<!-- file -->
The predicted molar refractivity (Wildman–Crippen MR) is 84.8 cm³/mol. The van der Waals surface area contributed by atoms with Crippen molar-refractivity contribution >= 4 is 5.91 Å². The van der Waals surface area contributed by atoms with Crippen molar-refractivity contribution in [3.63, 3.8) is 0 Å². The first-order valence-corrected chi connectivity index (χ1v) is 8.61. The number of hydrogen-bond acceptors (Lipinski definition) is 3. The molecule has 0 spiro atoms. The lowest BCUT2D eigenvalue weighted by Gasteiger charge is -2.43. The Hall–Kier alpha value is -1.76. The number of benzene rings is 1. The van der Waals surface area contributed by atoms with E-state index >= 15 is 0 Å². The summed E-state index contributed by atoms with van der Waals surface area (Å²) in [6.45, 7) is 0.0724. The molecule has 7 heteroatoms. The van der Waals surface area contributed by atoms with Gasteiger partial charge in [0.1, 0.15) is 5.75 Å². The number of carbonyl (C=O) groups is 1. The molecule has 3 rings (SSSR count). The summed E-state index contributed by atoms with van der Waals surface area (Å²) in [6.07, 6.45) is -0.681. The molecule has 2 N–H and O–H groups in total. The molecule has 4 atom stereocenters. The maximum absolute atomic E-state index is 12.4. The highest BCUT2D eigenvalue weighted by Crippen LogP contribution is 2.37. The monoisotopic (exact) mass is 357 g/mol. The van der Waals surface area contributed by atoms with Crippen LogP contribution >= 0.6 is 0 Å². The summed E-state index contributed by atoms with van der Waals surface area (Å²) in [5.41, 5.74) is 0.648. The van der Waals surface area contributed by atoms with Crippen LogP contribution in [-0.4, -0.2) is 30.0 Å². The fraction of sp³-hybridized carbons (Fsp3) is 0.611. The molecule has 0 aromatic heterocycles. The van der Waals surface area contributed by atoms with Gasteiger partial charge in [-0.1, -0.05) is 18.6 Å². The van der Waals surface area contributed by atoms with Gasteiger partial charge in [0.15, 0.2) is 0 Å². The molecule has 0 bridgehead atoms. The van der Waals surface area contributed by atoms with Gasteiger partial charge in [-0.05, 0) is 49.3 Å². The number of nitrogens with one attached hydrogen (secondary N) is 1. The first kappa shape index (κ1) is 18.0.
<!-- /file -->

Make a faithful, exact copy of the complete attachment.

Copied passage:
The predicted molar refractivity (Wildman–Crippen MR) is 84.8 cm³/mol. The van der Waals surface area contributed by atoms with Crippen molar-refractivity contribution >= 4 is 5.91 Å². The van der Waals surface area contributed by atoms with Crippen molar-refractivity contribution in [3.63, 3.8) is 0 Å². The first-order valence-corrected chi connectivity index (χ1v) is 8.61. The number of hydrogen-bond acceptors (Lipinski definition) is 3. The molecule has 0 spiro atoms. The lowest BCUT2D eigenvalue weighted by Gasteiger charge is -2.43. The Hall–Kier alpha value is -1.76. The number of benzene rings is 1. The van der Waals surface area contributed by atoms with E-state index >= 15 is 0 Å². The summed E-state index contributed by atoms with van der Waals surface area (Å²) in [6.45, 7) is 0.0724. The molecule has 7 heteroatoms. The van der Waals surface area contributed by atoms with Gasteiger partial charge in [0.1, 0.15) is 5.75 Å². The number of carbonyl (C=O) groups is 1. The molecule has 3 rings (SSSR count). The summed E-state index contributed by atoms with van der Waals surface area (Å²) in [6.07, 6.45) is -0.681. The molecule has 2 N–H and O–H groups in total. The molecule has 4 atom stereocenters. The maximum absolute atomic E-state index is 12.4. The highest BCUT2D eigenvalue weighted by Crippen LogP contribution is 2.37. The monoisotopic (exact) mass is 357 g/mol. The van der Waals surface area contributed by atoms with Crippen LogP contribution >= 0.6 is 0 Å². The summed E-state index contributed by atoms with van der Waals surface area (Å²) in [5.41, 5.74) is 0.648. The van der Waals surface area contributed by atoms with Crippen LogP contribution in [-0.4, -0.2) is 30.0 Å². The fraction of sp³-hybridized carbons (Fsp3) is 0.611. The molecule has 0 aromatic heterocycles. The van der Waals surface area contributed by atoms with Gasteiger partial charge in [-0.1, -0.05) is 18.6 Å². The van der Waals surface area contributed by atoms with Gasteiger partial charge in [0.15, 0.2) is 0 Å². The molecule has 0 bridgehead atoms. The van der Waals surface area contributed by atoms with Gasteiger partial charge in [-0.05, 0) is 49.3 Å². The number of nitrogens with one attached hydrogen (secondary N) is 1. The first kappa shape index (κ1) is 18.0.